Happy Black Poetry Writing Month!

At Night

When love knows no color or bounds…
Please check out this beautiful poem written by K. Morris for BlaPoWriMo!

–N

K Morris - Poet

At night
There is no black and white.
Just the delight
Of you and me,
Converging
Merging,
Completely free
Of race
And place.

(https://lovelycurses.com/february-black-poetry-writing-month/).

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#BlaPoWriMo: Work

Work all day under
the hot sun; at night lie still—
until Master comes

Nortina


Written for Black Poetry Writing Month (BlaPoWriMo). This year, we’re taking a journey through the different eras of black poetry and history. This week’s era is: slavery.

#BlaPoWriMo: Great

“The greatest among you shall be your servant.”
Matthew 23:11

Greatness comes when
the heat has all but
killed you when the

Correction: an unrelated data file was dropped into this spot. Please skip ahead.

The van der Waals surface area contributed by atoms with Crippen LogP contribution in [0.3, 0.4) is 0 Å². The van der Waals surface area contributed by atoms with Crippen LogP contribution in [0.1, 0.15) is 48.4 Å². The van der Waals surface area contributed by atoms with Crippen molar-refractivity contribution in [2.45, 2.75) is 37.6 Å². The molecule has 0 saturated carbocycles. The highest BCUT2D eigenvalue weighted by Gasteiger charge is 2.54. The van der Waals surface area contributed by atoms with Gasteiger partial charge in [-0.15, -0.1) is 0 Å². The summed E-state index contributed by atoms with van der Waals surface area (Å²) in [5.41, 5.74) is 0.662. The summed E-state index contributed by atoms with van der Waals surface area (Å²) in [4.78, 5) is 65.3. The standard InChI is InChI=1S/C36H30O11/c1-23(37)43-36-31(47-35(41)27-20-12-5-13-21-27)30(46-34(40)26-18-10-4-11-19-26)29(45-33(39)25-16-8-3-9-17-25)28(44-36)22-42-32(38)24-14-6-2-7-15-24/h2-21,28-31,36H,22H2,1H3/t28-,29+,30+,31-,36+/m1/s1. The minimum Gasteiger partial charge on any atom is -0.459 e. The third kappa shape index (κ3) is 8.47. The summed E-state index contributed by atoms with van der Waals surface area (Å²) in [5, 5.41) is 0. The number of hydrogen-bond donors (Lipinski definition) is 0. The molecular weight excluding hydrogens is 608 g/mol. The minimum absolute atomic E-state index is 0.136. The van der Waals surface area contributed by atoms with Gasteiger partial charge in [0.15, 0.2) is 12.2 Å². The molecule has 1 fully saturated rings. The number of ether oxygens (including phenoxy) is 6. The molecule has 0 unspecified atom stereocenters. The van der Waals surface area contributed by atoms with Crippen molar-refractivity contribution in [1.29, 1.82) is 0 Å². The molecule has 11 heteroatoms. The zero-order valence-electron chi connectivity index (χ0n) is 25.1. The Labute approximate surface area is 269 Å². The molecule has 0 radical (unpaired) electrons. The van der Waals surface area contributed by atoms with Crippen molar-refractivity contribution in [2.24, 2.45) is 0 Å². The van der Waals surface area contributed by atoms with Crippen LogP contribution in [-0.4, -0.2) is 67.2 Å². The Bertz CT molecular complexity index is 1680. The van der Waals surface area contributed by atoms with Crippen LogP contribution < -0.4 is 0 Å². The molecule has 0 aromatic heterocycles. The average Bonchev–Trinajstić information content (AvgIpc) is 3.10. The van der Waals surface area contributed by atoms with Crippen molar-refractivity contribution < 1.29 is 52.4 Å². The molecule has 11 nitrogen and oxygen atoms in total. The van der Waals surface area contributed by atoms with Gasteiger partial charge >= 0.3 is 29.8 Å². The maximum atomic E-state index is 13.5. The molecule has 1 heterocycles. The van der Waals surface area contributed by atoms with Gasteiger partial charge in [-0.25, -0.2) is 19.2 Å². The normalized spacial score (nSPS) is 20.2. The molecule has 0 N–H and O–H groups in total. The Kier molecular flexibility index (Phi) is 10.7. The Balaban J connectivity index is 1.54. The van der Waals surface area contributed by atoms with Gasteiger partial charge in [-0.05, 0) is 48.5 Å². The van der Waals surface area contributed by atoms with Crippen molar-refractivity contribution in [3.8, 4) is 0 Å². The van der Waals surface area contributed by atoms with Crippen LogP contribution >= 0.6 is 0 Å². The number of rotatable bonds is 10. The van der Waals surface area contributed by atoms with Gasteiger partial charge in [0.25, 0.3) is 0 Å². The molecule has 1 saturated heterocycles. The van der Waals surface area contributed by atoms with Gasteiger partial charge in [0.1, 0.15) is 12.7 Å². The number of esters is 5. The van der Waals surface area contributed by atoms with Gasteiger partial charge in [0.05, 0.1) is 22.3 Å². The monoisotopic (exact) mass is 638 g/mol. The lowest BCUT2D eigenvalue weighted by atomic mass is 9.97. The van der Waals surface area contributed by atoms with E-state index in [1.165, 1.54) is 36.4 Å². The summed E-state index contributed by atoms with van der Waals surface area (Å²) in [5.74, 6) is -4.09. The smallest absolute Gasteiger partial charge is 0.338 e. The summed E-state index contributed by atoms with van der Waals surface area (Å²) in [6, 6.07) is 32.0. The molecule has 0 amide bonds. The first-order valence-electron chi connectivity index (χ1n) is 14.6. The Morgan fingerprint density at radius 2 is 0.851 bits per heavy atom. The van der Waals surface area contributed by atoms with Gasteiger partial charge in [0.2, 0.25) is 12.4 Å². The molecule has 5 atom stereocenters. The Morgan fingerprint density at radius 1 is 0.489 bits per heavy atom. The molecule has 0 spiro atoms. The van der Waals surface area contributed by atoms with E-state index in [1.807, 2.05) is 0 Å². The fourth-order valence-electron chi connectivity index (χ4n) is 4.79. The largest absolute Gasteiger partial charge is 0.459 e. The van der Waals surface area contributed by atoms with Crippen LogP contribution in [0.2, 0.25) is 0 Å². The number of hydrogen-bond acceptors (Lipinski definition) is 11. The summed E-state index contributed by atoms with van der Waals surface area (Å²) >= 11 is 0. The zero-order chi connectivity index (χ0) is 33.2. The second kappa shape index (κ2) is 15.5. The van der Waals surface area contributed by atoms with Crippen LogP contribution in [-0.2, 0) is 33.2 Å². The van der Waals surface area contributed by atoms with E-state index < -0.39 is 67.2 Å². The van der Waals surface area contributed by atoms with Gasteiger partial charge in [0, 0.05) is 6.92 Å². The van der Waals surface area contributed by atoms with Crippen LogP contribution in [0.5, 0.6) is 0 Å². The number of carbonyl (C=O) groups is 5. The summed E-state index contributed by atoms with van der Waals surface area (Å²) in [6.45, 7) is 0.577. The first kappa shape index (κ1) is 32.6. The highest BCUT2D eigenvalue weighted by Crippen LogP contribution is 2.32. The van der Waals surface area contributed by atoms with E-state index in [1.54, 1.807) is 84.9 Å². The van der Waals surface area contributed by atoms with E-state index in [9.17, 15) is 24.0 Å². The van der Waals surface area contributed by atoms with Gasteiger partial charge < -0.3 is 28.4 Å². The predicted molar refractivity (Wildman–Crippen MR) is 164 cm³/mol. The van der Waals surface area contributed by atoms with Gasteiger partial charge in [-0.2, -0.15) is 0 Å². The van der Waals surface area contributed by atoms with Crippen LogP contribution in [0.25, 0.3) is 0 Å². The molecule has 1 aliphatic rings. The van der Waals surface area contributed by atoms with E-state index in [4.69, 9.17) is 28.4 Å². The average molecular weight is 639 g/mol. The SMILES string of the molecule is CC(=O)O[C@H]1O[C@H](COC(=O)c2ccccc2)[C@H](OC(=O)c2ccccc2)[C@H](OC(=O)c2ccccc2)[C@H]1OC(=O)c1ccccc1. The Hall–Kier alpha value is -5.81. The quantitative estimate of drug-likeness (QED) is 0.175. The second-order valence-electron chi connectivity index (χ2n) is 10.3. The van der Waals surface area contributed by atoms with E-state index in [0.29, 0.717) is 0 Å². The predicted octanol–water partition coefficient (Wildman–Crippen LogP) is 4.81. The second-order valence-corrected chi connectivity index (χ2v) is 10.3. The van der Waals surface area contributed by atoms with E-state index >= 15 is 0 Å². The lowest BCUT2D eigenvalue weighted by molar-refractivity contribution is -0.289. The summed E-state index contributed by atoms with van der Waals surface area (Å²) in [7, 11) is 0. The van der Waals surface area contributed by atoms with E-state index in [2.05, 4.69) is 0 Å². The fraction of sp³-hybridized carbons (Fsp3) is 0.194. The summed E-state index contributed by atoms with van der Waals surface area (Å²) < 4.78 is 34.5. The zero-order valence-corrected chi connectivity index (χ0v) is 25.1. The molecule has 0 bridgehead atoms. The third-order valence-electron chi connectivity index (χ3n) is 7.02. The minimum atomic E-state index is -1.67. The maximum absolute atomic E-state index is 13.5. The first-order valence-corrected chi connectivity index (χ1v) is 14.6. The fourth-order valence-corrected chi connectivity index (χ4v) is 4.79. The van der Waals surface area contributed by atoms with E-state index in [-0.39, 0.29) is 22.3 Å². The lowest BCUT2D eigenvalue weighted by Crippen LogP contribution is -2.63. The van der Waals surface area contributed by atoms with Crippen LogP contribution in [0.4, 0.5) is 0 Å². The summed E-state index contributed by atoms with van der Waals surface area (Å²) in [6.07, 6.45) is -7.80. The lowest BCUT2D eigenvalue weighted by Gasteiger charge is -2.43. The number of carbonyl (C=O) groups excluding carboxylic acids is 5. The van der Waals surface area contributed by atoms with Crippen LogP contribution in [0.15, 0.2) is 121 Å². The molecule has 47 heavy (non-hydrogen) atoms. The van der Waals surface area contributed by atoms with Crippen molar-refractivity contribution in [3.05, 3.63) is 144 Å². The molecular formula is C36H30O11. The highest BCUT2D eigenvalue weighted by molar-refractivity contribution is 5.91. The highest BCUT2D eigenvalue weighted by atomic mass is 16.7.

shirt is torn off your
back when blood and
sweat mingle inside your
cheek and the crack
of the whip splits
you down your spine…

But still you smile
But still you sing
But still you wait
for the coming of
the King

—Nortina


Many white slave owners made the mistake of presuming their slaves were happy because they sang while doing their work. Little did they know, these negro spirituals were songs of sadness, of suffering; slaves adopting a religion that was forced upon them, and praying for the liberty it promised. 

Written for Black Poetry Writing Month (BlaPoWriMo). This year, we’re taking a journey through the different eras of black poetry and history. This week’s era is: slavery.

“Serve wholeheartedly, as if you were serving the Lord, not people, because you know that the Lord will reward each one for whatever good they do, whether they are slave or free.” Ephesians 6:7-8

Without Shadows We Are But Ghosts, #BlaPoWriMo, #Slavery